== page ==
Current senior Paul Maurantonio's Super Duper Fighting Game won big fans—and an Outstanding Presentation Award—at Adelphi's annual Research Day last April.

Paul Maurantonio Designing Video Game

Paul Maurantonio works with Lee Stemkoski, PhD, who was the faculty sponsor for his award-winning video game.

Senior Paul Maurantonio has always loved playing video games. Now, after designing his own major in multimedia and video game development, he gets to make them.

For Adelphi’s annual Research Conference in April 2019, Maurantonio presented Super Duper Fighting Game, a 2D, retro-style fighting game. The project won an Outstanding Presentation Award in the Computer Science and Game Development category. Maurantonio was guided by Lee Stemkoski, PhD, professor of math and computer science.

“I’ve been a huge fan of fighting games for a long time, like classic Nintendo and Street Fighter games,” Maurantonio said. “I really wanted to make a simple, inspired version. I wanted to see if I could actually do it.”

Super Duper Fighting Game pits two players against each other. They can choose from more than 10 attacks to damage the other player. Once a player loses two rounds, the opposing player wins.

Maurantonio spent his junior year working on the game. He used a game editor called Construct 2 to build the code, having learned the program in an Adelphi course.

“It’s really gratifying to know that I can actually implement my ideas and see what I was imagining,” Maurantonio said. “I can say, ‘I want the player to shoot fireballs and do an uppercut at the same time,’ and make it happen.”

Maurantonio used an animation program called Sprite Something to create temporary, stick-figure visuals for the Research Conference presentation. Going forward, he plans to increase the number of playable characters and custom attacks, and to flesh out his visuals.

Paul Maurantonio's Super Duper Fighting Game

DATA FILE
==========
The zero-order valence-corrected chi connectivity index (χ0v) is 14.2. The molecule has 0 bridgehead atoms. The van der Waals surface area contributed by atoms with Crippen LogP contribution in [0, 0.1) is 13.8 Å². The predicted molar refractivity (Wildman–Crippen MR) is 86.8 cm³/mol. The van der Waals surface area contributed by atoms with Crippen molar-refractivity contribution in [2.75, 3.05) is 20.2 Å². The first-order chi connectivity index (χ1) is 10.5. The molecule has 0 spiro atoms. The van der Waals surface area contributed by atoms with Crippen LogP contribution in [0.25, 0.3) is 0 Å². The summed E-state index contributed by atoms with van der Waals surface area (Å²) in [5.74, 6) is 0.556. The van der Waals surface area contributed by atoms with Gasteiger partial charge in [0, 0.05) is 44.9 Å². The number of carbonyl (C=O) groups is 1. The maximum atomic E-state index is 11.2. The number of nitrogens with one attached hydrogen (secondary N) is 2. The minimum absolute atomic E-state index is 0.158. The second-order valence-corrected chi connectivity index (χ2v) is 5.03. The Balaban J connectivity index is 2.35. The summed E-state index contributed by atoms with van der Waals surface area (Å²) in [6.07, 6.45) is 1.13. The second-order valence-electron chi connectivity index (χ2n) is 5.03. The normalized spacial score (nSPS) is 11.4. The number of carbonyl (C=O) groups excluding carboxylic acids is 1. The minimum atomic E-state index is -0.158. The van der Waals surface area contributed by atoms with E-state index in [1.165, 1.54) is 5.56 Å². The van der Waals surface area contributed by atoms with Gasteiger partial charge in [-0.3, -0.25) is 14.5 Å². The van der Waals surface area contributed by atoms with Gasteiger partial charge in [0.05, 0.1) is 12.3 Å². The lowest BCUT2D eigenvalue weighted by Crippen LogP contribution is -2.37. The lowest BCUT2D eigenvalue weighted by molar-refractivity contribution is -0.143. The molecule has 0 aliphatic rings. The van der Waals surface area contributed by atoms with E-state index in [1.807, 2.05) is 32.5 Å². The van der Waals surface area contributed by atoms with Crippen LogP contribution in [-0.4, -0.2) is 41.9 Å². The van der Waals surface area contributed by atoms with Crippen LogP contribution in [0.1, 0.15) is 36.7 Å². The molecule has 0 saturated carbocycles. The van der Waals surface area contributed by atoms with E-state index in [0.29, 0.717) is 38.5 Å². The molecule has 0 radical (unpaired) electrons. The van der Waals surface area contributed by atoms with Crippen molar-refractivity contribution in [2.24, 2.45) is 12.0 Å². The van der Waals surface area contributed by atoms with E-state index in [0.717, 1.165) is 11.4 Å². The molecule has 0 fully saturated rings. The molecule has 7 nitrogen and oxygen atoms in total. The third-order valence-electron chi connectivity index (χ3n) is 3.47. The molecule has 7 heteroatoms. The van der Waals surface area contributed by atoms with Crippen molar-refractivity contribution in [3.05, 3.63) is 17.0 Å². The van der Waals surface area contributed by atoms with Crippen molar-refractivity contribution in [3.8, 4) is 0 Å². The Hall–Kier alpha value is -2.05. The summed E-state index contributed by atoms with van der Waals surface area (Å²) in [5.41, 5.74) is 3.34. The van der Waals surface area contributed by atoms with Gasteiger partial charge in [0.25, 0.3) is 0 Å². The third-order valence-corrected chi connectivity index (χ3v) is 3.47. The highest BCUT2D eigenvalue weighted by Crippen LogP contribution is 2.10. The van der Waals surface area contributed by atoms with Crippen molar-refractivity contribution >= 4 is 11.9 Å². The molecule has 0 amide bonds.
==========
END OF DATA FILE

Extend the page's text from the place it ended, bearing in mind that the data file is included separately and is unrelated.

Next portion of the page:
Though only a work in progress, Maurantonio’s game showed fans at Research Day where the project is headed.

At the Research Conference, Maurantonio invited people to play the game on a TV screen that was attached to his computer. They used remotes to control their players.

“Research Day was awesome,” he said. “A good amount of people came over and tried out my game. They gave really good feedback, so I was actually able to improve on what I made.”

Maurantonio has since incorporated feedback to improve menu navigation and added tutorials for certain commands.

“From a game designer’s perspective, that’s the goal: You want to be able to have anyone jump in and enjoy the game—from someone who really likes games to someone who doesn’t, regardless of how much experience they’ve had.”

The game caught the eye of Matthew Wright, PhD, associate professor and chair of the Department of Physics and co-chair of the Research Day Committee.

“Here was this thing that was being built from the ground up that was complex and detailed; you could see how it was going to be amazing,” Dr. Wright said. “Only bits and pieces were there, but enough to remind me of all those hours playing video games as a kid.”

Maurantonio continues to create new video games and brainstorm ideas for the 2020 Research Day.

For further information, please contact:

Todd Wilson
Strategic Communications Director 
p – 516.237.8634
e –

Phone Number
More Info
Levermore Hall, 205
Search Menu